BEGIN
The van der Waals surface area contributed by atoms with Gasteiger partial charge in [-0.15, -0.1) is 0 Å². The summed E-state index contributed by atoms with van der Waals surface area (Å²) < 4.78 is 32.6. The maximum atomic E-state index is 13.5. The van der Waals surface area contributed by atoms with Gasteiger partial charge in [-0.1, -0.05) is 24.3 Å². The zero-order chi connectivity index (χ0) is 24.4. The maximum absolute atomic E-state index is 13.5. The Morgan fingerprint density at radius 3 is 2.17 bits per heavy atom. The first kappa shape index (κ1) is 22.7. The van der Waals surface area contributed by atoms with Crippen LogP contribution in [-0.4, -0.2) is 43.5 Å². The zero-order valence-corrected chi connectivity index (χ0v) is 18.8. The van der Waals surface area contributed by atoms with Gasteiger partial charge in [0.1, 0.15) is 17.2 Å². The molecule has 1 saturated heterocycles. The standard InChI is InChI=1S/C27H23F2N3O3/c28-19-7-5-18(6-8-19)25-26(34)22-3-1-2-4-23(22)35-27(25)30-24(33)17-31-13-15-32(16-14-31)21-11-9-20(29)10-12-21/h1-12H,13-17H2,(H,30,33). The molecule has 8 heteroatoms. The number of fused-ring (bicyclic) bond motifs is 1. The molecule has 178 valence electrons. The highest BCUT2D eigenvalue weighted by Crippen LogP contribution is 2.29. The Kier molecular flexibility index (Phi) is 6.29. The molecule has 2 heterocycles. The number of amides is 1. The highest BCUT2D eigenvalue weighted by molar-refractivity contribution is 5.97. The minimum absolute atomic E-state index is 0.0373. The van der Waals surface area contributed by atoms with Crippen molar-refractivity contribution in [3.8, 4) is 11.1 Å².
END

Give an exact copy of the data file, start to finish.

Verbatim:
The van der Waals surface area contributed by atoms with Gasteiger partial charge in [-0.15, -0.1) is 0 Å². The summed E-state index contributed by atoms with van der Waals surface area (Å²) < 4.78 is 32.6. The maximum atomic E-state index is 13.5. The van der Waals surface area contributed by atoms with Gasteiger partial charge in [-0.1, -0.05) is 24.3 Å². The zero-order chi connectivity index (χ0) is 24.4. The maximum absolute atomic E-state index is 13.5. The Morgan fingerprint density at radius 3 is 2.17 bits per heavy atom. The first kappa shape index (κ1) is 22.7. The van der Waals surface area contributed by atoms with Crippen LogP contribution in [-0.4, -0.2) is 43.5 Å². The zero-order valence-corrected chi connectivity index (χ0v) is 18.8. The van der Waals surface area contributed by atoms with Gasteiger partial charge in [0.1, 0.15) is 17.2 Å². The molecule has 1 saturated heterocycles. The standard InChI is InChI=1S/C27H23F2N3O3/c28-19-7-5-18(6-8-19)25-26(34)22-3-1-2-4-23(22)35-27(25)30-24(33)17-31-13-15-32(16-14-31)21-11-9-20(29)10-12-21/h1-12H,13-17H2,(H,30,33). The molecule has 8 heteroatoms. The number of fused-ring (bicyclic) bond motifs is 1. The molecule has 178 valence electrons. The highest BCUT2D eigenvalue weighted by Crippen LogP contribution is 2.29. The Kier molecular flexibility index (Phi) is 6.29. The molecule has 2 heterocycles. The number of amides is 1. The highest BCUT2D eigenvalue weighted by molar-refractivity contribution is 5.97. The minimum absolute atomic E-state index is 0.0373. The van der Waals surface area contributed by atoms with Crippen molar-refractivity contribution in [3.8, 4) is 11.1 Å².